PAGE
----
It seems that Silicon Valley and pundits from the left and the right have found a lot to love in Hillary Clinton’s technology and innovation agenda (0). Maybe they should think again.
News headlines have characterized the plan as a love letter (1) to Silicon Valley or a Silicon Valley wish list (2). Indeed, the trade group The Software Alliance issued a press release (3) embracing the candidate’s agenda. The left-leaning advocacy group Public Knowledge (4) is excited for expanded taxpayer funding for Internet and more net neutrality. The Washington Post (5) quoted Berin Szoka, president of the right-leaning Tech Freedom, as saying that Clinton “hit the ball out of the park about making broadband deployment easier,” a comment that the think tank repeated on its Facebook page (6).
Despite this enthusiasm, there is much to worry about in this agenda as it provides a blueprint for diminishing US leadership in tech. Here are some of the features that may sound like they promote technology and innovation, but in reality drain value from customers and industry. The Clinton plan:
1. Expands handouts to political allies
The plan is packed with handouts to friends. It will subsidize computer science teachers, provide grants to government schools for STEM education, subsidize more job training programs, fund business incubators, continue the Broadband Technology Opportunities Program (BTOP), and create a $25 billion Infrastructure Bank, just to name a few.
More subsidies to a failing government education system won’t promote tech. Market innovators, such as private schools and charter schools, and entrepreneurs like Udacity (7), Lynda.com (8), and the Khan Academy (9), are pressing to fill unmet demand for quality education in STEM and other fields. The US needs more competition in education, not subsidies that would mostly benefit the education establishment and new regulations that would benefit political allies (10).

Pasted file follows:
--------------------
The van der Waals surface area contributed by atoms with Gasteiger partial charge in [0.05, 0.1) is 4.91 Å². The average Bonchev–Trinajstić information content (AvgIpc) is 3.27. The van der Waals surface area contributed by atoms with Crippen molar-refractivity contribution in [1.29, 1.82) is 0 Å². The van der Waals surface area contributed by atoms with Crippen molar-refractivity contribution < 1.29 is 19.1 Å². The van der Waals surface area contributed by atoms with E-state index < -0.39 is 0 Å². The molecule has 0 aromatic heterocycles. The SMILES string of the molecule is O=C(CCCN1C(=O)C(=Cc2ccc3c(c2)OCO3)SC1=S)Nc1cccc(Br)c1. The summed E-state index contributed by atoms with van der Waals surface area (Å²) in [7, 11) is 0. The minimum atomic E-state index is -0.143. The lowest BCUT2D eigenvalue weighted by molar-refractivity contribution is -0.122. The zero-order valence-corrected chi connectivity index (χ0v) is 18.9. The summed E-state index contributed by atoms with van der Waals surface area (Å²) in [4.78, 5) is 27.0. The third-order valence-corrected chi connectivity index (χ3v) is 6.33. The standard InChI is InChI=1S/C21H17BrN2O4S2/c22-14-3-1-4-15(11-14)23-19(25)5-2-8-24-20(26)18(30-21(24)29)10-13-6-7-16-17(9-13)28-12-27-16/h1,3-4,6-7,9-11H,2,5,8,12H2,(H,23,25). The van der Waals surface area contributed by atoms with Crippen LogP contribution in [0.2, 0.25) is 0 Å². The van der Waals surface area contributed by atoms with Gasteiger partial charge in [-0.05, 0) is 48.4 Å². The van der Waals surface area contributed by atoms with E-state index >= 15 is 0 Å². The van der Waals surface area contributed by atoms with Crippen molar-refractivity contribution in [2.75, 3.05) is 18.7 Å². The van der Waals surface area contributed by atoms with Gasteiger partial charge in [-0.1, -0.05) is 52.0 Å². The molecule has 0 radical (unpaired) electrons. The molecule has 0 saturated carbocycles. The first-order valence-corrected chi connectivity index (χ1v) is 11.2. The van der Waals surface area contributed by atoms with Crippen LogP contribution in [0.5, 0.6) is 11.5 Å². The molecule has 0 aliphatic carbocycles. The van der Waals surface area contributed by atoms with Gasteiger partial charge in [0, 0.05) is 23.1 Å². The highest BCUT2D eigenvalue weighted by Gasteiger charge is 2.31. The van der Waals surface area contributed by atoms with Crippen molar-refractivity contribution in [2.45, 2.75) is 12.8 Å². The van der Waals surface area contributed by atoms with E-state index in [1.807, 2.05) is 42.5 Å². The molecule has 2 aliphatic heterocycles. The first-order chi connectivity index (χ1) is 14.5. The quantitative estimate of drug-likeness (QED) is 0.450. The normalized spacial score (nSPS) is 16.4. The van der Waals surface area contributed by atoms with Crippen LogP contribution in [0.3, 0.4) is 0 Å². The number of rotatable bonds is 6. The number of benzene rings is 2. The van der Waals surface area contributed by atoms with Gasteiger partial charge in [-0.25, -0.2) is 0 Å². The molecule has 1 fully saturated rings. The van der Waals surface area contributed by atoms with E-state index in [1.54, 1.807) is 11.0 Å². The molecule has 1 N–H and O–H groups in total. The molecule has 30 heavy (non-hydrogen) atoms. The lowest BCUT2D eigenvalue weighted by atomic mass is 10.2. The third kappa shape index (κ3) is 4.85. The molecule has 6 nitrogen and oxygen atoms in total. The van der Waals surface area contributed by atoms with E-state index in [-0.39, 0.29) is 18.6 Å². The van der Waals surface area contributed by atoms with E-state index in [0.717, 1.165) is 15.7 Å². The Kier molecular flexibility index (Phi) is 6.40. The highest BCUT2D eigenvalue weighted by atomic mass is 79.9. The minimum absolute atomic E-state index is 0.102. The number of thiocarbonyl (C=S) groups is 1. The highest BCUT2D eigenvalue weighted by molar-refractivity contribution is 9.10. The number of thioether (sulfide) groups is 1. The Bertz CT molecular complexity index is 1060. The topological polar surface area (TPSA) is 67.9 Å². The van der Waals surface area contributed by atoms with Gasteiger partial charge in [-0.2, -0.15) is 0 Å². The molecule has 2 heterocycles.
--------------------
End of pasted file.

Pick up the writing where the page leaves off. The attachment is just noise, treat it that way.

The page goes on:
New initiatives in incubators and infrastructure are likely to follow the well-worn path of the green energy subsidies and the Department of Commerce’s BTOP program. Billions of taxpayer and electric customer dollars have gone to Elon Musk (11) (founder of Tesla Motors, SolarCity, and SpaceX) and Solyndra (12). The $4.7 billion BTOP program is plagued with political favoritism (13) and has had little if any positive impact (14).
2. Increases government role in broadband
The plan will expand subsidies from the federal government to cities, regions, and states to invest in dark fiber, broadband in recreation centers and transportation centers, and free public WiFi. Of course these programs will be wrought with political favoritism and waste. For example, one of the Obama administration’s programs for rural broadband development resulted in so many failed and uncompleted projects (15) that the Rural Utilities Service, the part of the Department of Agriculture charged with managing the $3.5 billion program, stopped releasing data.
3. Makes empty promises of less regulation
The plan (16) is hardly a home run for making broadband deployment easier. It says that “localities may seek” (emphasis added) to streamline permitting processes, develop infrastructure maps and pursue “dig once” policies. It also says that Clinton would “challenge state and local governments to identify, review, and reform” barriers to new infrastructure competitors. These are weak promises at best. These state and local barriers to business exist for a reason: governments find them profitable, politically and financially. Secretary Clinton’s plan doubles down on these incentives.
4. Promises an open Internet, but delivers a closing one
Despite claims that she will fight for free speech and American ideals by way of ensuring an open Internet, the plan appears to do the opposite. The plan supports the Obama administration’s efforts to hand over Internet governance to an entity where governments may be the most powerful stakeholders (17). It also strongly endorses net neutrality, which continues to grow into the major barrier (18) to customers getting the Internet services they want.
Not all is bad in the plan. The promise of lower barriers to entry in networking is better than no promise at all. Plans to prepare radio spectrum policies for 5G, to improve cybersecurity for government systems, and to increase the mobility of labor in tech specialties are also good for technological advancement. But these small gains come at a large price that could give many of its supporters buyers’ remorse.